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1st-time "tourist" with 7 lunches/dinners

First, thank you to Parnassien.....I look at these lunches & dinners as, very much, a part of my experience, along with the places to see. Yes, they can have a more monotone appearance; but, I find them complimentary and, hopefully, not repetitive.
Friday: Musee d'Orsay/Musee de l'Orangerie
Lunch: Les Climats
Dinner: Le Relais de l'Entrecote
Saturday: Sainte Chapelle/Notre Dame
Lunch: Le Tournebievre
Dinner: Comme a Savonniers
Sunday: Le Marais/Centre Pompidou
Lunch: Café des Musees
Dinner: Fish- La Boissonniere
Monday: Place Vendome/Place Madeleine
Lunch: Bistrot Capucine
Dinner: La Cigale Recamier
Tuesday: Eiffel Tower/Musee Rodin
Lunch: La Fontaine de Mars
Dinner: Chez Fernand Christine
Wednesday: Luxembourg Gardens/Pantheon
Lunch: La Cuisine de Phillipe
Dinner: Josephine Chez Dumonet
Thursday: Marche Maubert Mutualite/Rue Muffetard
Lunch: Dan les Landes
Dinner: Maison de la Lozere

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  1. I am surprised and delighted by the inclusion of Les Climats... a little breath of style and modern cuisine... but maybe a change from your preferred style that might be better appreciated later in your trip when food fatigue sets in. And it's nice to see that you have found Bistrot Capucine... so few well priced eateries in this area... and capable of producing a good LIGHT meal for you.

    The two-meals-a-day pace is still worrisome. You will probably have to learn how to improvise towards the end of your visit and have a few alternatives in your back pocket in case, as I suspect, you get tired of the sort of restaurants you have chosen. Decent quickie meals are certainly possible but, as a first-time visitor, maybe you don't quite appreciate how long most meals in Paris last or what a huge chunk of your time will be taken up by eating.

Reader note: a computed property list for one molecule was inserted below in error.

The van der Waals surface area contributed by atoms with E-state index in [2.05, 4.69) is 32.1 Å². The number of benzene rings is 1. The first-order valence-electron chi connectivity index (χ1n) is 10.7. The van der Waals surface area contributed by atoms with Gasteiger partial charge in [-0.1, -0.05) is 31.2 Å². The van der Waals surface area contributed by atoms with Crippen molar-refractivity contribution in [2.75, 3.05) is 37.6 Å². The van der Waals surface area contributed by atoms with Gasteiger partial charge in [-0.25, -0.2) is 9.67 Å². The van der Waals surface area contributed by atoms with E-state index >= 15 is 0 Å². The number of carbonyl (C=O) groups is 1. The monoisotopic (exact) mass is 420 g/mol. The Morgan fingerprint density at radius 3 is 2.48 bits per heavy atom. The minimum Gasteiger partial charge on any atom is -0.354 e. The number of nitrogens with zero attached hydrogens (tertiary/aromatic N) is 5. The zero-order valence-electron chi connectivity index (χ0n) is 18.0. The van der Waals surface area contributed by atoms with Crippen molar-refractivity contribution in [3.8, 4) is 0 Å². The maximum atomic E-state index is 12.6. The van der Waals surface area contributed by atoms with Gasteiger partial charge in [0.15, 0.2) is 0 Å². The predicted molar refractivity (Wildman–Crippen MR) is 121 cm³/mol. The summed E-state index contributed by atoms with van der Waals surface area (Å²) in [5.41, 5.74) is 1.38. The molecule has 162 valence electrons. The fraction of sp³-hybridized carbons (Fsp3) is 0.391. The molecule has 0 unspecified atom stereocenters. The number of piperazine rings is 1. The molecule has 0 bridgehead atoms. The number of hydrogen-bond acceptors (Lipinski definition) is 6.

45 Replies
    1. re: Parnassien

      Parnassien....Thank you for the comments and, yes, I agree with the "overload potential"...which is why I am much more focused about my lunches (which I would like to average 2 hours of relaxed enjoyment) than I am my dinners. I have more alternatives for my lunches....such as Pamela Popo for Café des Musees and Le122 for La Fontaine, as examples.
      Because I will have an apartment, I am paying a lot of attention in my research for food/wine in my neighborhood. Within a few minutes I have Da Rosa, La Fromagerie 31, La Derniere Goutte, and Eric Kayser....along with Henri LeRoux for salted caramels and Pierre Marcolini for chocolate covered marshmallows! Any suggestions that you can have for Pain, Vin, Fromage...and charcuterie within my neighborhood would be greatly appreciated....

      1. re: VegasGourmet

        If you are staying in an apartment, I'd think you'd want to forego a few of those resto meals for cooking at home. The beautiful offerings in the markets are more than a little tempting. As well, the traiteurs have excellent takeout that I recommend you experience.

        Two meals a day in Paris is definitely overkill for the tummy, if not for the brain. I've no doubt you'll get it sorted out!

        1. re: ChefJune